Eyeing the brain: Using retinal imaging to predict cerebrovascular diseases


According to researchers, the new imaging approach reveals changes in retinal microcirculation may indicate brain diseases that involve reduced blood flow.

An eyeball is scanned by an overlaid computer system. Image credit: ©Kitreel  – stock.adobe.com

The new imaging approach reveals changes in retinal microcirculation may indicate brain diseases that involve reduced blood flow. Image credit: ©Kitreel – stock.adobe.com

Researchers know the brain is one of the most metabolically active organs in the human body, representing just 2 percent of the body’s weight while receiving 15 to 20 percent of the body’s total blood supply.

If the blood flow to the brain is disrupted for an extended period of time, it leads to a condition known as “chronic cerebral hypoperfusion” (CCH), which can lead to serious cerebrovascular diseases such as white matter disease.

According to a news release from the International Society for Optics and Photonics, CCH manifests as lesions in the white matter, a brain region vulnerable to problems with blood supply. Unfortunately, CCH has no available cure. An early diagnosis by visualizing the microvascular changes in the brain that occur prior to lesion development is thus crucial. However, such a diagnosis is challenging with the available imaging techniques.

It turns out that a window into the microvasculature of the brain may come from our eyes. The retina at the back of the eye is a peripheral part of the central nervous system and shares many similarities with cerebral brain matter. But it has fewer nerve cell types and a simpler structure, making it an excellent target for studying neural circuitry and neurovascular coupling.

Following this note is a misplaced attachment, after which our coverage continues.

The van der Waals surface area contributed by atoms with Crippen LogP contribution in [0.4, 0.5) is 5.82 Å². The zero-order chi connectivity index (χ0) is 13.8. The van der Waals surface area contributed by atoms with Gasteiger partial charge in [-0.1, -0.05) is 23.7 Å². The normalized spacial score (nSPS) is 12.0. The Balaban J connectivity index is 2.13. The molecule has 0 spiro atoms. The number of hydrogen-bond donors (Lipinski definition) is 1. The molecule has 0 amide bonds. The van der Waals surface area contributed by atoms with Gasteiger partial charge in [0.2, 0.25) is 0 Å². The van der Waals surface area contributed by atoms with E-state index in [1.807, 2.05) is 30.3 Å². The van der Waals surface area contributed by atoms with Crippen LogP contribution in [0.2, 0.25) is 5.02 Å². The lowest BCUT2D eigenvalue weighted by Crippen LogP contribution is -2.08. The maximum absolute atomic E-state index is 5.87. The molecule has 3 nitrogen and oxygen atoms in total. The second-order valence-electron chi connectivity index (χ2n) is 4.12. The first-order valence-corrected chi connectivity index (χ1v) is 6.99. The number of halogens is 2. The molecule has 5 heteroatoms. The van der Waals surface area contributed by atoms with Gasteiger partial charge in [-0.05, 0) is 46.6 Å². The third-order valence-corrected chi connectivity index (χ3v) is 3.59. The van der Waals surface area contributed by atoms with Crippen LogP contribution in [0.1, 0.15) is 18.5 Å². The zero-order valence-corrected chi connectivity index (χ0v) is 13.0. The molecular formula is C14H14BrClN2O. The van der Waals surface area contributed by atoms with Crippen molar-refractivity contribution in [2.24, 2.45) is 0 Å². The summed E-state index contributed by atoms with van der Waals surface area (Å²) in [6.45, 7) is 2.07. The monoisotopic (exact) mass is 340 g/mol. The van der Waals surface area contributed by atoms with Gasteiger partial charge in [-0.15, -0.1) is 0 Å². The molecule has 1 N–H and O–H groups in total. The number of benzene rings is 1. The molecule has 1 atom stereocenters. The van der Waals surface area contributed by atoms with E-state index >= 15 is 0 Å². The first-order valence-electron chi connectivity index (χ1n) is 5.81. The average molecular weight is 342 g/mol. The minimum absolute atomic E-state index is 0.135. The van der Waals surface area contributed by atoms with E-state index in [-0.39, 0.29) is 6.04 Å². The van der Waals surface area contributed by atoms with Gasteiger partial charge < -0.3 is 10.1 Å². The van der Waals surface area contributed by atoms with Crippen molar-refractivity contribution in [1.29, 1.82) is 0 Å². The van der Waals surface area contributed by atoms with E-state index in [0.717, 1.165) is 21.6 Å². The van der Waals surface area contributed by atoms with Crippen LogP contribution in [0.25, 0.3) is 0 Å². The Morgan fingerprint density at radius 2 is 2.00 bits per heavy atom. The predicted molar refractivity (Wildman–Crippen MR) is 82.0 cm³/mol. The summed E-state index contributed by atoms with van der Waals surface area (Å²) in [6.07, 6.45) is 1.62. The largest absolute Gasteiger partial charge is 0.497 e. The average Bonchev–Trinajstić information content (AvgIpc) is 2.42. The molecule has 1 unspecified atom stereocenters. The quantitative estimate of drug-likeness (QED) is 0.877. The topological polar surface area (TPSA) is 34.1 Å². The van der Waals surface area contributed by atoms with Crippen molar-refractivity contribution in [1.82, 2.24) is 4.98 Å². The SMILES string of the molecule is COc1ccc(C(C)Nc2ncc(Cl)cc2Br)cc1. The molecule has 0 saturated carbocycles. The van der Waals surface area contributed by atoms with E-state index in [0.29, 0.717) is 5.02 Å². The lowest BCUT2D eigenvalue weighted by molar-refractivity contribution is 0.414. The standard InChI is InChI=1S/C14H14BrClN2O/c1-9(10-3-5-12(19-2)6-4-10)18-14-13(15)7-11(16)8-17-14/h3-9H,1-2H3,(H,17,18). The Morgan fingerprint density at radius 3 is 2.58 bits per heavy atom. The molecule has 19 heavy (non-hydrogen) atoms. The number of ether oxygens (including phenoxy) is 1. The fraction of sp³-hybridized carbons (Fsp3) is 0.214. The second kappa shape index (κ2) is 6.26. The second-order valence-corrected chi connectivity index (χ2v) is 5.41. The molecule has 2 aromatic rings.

In a recent study,1 researchers from the United States and China, led by Baoqiang Li, PhD, associate professor at the Chinese Academy of Sciences, investigated whether blood flow in the retina at the microscopic level could be used to predict cerebrovascular diseases involving hypoperfusion. To test this hypothesis, the team developed an innovative imaging approach based on two-photon microscopy.

According to the society’s news release, the researchers first induced CCH in mice by slightly blocking their carotid arteries. A week after, they studied one of their eyes directly under a two-photon microscope. The researchers observed and counted red blood cells (RBCs) circulating within individual capillaries in the retinal microvasculature of mice by labeling their blood plasma with a fluorescent tag.

The society noted in the news release that the key to the research and resulting tests was to quantify the flux of RBCs in as many capillaries as possible. As a result, the researchers measured their results against those of similar measurements made on cerebral gray and white matter in a previous study performed under similar experimental conditions.

Moreover, according to the society’s news release, researcher discovered that the mean capillary RBC flux in the retina was more significantly affected by CCH than those in the white and gray matter. While the mean RBC flux decreased by 56 percent in the retina of CCH mice compared to that in normal mice, the corresponding reductions were only 36 percent and 6 percent in their white and gray matter, respectively.

The society noted in its news release the findings indicate that microcirculation in the retina could be a promising predictor of CCH, and potentially serve as an early diagnostic biomarker for cerebrovascular diseases. Moreover, the imaging approach developed by the researchers is efficient, has high signal quality, and can be implemented with a standard commercial two-photon microscope.1

“Being able to image retinal vascular physiology in vivo without adaptive optics is innovative,” Andy Shish, PhD, of the Seattle Children’s Research Institute. “The results from this study may encourage further application of conventional two-photon imaging to retinal research.”

According to the society’s news release, future research using the proposed imaging technique could enable researchers to better understand neural circuits and neurovascular coupling. It may also help save lives through earlier diagnoses of cerebrovascular diseases.


  1. Li et al., “Differential reductions in the capillary red-blood-cell flux between retina and brain under chronic global hypoperfusion,” Neurophotonics 10(3), 035001 (2023), doi 10.1117/1.NPh.10.3.035001
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